High-quality studies confirmed the superiority of hyaluronic acid (HA) to placebo in patients with knee OA [8]. Moreover, multiple studies have indicated that platelet-rich plasma (PRP) is superior to HA and corticosteroids in terms of improving patient-reported pain and functionality scores. The current studies show a promising potential of Cellular Matrix in pain reduction and improvement of joint functions [9,10].

We conducted a retrospective, pilot study to test the hypothesis that Cellular Matrix together with autologous PRP (A-PRP) and standard physical therapy (including hot packs, transcutaneous electrical nerve stimulation [TENS], and quadriceps strengthening exercises) is a safe procedure that improves pain and the functionality scores compared to baseline values in patients with primary knee OA.


This is a retrospective, uncontrolled, case study. The study was conducted on a group of 25 patients diagnosed with primary knee OA. Medical records were surveyed for inclusion and exclusion criteria and proceeded for analysis.

We included patients with grade 1-3 knee OA using the Kellgren and Lawrence system for the classification of OA of the knee [11]. Patients with grade 4 OA and a history of trauma were excluded from the study. We also excluded patients with inflammatory rheumatologic disorders and patients who continued the regular use of nonsteroidal anti-inflammatory medications and pain killers. The patients were referred from primary health centers and from specialty clinics located in two hospitals.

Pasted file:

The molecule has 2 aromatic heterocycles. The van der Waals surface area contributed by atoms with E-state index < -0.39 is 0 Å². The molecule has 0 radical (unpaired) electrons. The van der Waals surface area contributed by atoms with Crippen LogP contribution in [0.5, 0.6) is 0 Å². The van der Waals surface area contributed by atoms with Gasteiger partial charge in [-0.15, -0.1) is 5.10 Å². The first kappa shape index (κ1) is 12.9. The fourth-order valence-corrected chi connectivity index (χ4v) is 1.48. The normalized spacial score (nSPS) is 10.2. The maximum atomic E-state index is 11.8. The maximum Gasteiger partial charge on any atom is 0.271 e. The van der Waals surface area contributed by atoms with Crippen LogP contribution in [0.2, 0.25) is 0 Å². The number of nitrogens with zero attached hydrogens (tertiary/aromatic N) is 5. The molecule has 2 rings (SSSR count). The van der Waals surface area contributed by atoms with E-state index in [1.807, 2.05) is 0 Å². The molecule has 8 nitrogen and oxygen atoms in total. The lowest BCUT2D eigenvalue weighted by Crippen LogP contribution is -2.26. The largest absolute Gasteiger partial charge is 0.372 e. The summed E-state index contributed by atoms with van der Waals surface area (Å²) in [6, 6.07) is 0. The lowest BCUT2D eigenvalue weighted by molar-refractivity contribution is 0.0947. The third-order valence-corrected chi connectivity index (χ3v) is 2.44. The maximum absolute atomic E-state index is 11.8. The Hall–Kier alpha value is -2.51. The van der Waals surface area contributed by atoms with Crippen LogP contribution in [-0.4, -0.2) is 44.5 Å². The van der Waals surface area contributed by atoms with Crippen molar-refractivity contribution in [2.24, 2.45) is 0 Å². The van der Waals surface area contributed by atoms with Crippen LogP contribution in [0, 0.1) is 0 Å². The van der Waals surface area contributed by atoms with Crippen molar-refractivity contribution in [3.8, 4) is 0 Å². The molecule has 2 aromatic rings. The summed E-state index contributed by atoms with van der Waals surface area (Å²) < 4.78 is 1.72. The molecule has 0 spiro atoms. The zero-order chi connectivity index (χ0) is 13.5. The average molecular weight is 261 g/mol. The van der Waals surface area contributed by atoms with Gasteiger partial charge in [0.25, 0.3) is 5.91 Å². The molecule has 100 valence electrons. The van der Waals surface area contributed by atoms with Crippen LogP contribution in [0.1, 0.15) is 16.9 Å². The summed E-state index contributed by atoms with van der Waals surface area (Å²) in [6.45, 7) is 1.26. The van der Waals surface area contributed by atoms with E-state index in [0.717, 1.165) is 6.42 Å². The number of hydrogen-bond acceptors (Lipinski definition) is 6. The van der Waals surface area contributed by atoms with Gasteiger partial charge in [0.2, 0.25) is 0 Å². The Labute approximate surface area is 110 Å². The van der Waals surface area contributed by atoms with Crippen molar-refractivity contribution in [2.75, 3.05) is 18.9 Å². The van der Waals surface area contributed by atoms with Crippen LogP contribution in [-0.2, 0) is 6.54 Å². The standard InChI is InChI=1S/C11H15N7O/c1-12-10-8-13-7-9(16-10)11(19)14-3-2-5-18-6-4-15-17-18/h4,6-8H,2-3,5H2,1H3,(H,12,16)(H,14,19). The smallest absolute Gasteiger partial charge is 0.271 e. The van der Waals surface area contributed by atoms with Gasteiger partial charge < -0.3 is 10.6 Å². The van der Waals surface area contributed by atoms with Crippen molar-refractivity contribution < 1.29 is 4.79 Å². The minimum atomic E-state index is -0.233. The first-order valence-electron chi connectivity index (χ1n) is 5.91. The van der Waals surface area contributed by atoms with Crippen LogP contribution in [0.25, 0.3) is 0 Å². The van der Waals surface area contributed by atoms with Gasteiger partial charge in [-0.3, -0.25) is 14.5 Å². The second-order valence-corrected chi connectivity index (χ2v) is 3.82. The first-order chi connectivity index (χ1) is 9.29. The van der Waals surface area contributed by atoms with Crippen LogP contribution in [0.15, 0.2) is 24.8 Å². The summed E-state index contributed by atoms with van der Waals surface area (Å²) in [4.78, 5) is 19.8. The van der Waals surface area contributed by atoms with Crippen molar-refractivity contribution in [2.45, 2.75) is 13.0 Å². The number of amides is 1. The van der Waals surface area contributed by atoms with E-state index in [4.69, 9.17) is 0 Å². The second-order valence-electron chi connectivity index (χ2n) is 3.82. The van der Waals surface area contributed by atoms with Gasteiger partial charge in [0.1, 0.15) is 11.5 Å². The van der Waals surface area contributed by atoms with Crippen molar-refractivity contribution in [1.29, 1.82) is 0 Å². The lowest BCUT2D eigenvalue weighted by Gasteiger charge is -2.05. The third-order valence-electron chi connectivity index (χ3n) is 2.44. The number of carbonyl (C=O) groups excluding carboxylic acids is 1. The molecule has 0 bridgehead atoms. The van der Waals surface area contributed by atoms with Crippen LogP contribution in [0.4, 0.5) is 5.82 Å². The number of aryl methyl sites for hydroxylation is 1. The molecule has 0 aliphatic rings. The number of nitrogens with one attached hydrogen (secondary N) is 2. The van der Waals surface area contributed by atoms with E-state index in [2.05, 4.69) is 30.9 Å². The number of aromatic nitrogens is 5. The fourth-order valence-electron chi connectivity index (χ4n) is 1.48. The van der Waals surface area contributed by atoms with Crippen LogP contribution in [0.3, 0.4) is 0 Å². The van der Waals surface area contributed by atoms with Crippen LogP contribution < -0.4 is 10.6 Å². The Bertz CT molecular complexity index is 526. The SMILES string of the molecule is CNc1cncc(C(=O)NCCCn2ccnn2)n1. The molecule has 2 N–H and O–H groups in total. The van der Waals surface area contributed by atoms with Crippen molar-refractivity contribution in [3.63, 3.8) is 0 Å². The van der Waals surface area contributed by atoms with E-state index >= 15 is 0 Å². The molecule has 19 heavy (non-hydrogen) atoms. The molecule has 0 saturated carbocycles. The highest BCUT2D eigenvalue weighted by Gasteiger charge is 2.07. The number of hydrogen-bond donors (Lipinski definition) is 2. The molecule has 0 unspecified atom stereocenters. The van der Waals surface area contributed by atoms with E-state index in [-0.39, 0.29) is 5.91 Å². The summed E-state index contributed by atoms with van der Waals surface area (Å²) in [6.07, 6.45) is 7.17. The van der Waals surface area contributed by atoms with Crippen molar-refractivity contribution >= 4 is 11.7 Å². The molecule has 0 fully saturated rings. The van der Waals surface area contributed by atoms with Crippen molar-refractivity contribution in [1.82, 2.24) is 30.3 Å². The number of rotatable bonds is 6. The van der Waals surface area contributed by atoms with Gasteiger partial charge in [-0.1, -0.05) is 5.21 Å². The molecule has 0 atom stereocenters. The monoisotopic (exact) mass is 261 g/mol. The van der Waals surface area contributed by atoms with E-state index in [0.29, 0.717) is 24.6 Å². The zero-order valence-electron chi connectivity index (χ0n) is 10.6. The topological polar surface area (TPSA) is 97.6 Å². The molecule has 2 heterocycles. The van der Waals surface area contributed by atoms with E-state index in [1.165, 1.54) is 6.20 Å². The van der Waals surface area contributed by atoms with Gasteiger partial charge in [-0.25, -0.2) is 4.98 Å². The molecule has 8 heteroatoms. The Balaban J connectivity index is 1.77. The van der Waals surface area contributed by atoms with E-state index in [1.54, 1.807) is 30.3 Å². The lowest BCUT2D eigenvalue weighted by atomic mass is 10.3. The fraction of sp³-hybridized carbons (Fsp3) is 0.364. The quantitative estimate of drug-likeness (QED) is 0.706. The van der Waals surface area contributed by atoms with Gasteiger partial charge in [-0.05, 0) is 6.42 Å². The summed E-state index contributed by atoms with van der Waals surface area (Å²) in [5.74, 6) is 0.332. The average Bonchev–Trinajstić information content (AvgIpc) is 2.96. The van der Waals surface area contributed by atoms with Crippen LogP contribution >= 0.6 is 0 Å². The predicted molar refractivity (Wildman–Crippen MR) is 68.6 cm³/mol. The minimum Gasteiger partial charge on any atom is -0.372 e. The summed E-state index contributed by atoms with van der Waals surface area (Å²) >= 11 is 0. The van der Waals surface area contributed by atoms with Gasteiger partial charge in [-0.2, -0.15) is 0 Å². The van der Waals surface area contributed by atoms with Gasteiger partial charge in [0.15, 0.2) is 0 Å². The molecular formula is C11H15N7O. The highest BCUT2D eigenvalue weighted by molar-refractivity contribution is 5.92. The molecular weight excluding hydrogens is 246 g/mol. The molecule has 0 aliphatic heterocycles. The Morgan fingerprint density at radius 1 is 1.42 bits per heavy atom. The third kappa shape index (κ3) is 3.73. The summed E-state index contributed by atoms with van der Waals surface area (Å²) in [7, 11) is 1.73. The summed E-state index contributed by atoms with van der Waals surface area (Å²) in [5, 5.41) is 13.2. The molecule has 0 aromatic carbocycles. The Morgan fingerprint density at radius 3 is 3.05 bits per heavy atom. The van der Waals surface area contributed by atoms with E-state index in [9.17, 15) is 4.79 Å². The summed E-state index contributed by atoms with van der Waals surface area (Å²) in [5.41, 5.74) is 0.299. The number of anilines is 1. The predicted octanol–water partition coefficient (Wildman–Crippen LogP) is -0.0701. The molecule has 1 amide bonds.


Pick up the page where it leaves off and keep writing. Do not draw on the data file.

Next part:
Cellular Matrix is described as a medical device containing natural, non-crosslinked HA, thixotropic separation gel, and sodium citrate anticoagulant solution. The concentration of HA is 20 mg/mL (40 mg total) and the quantity is 2 mL [12]. It is combined with A-PRP prepared by drawing 10 mL blood from the cubital vein and processing in a single-spin centrifuge machine. Intra-articular injections included three doses with a time span of 2 weeks between each dose. All patients received 10 sessions of standardized physiotherapy including hot packs, TENS, and quadriceps strengthening exercise. The treatment was conducted 2 times per week for 5 weeks. This study was approved by Dubai Scientific Research Ethics Committee (Reference number DSREC- 01/2019_05).

Outcome measures

To provide an accurate result, we applied the Western Ontario and McMaster Universities Osteoarthritis Index (WOMAC) test, Likert version 3.1 [13]. The test demonstrates the severity of the patient’s condition in a range from none to extreme (none, mild, moderate, severe, and extreme). It has a scoring system from 0–4. The maximal score that can be obtained is 96 and the measurement includes pain, stiffness, and function. A lower score represents a better status, i.e., score 0 is the best and score 96 is the worst [14].


Cellular Matrix intra-articular injections for all patients were conducted by a physician in the following way: the injection site was marked and cleaned with Betadine (povidone-iodine) solution for disinfection. After that, blood was drawn from the cubital vein into a syringe of 10 mL. The blood was processed using a centrifuge machine to get a high concentration of platelets in plasma (PRP). A nurse prepared the centrifuged Cellular Matrix for injection, then lidocaine injection (local anesthetic) was used to numb the injection site, and the physician injected the Cellular Matrix combined with PRP into the knee joint. The same procedure was repeated two more times with a 2-week duration between the previous dose and the following one. Patients were recommended to cease the use of NSAIDs 1 week before starting the injections and during the whole treatment.

Statistical analysis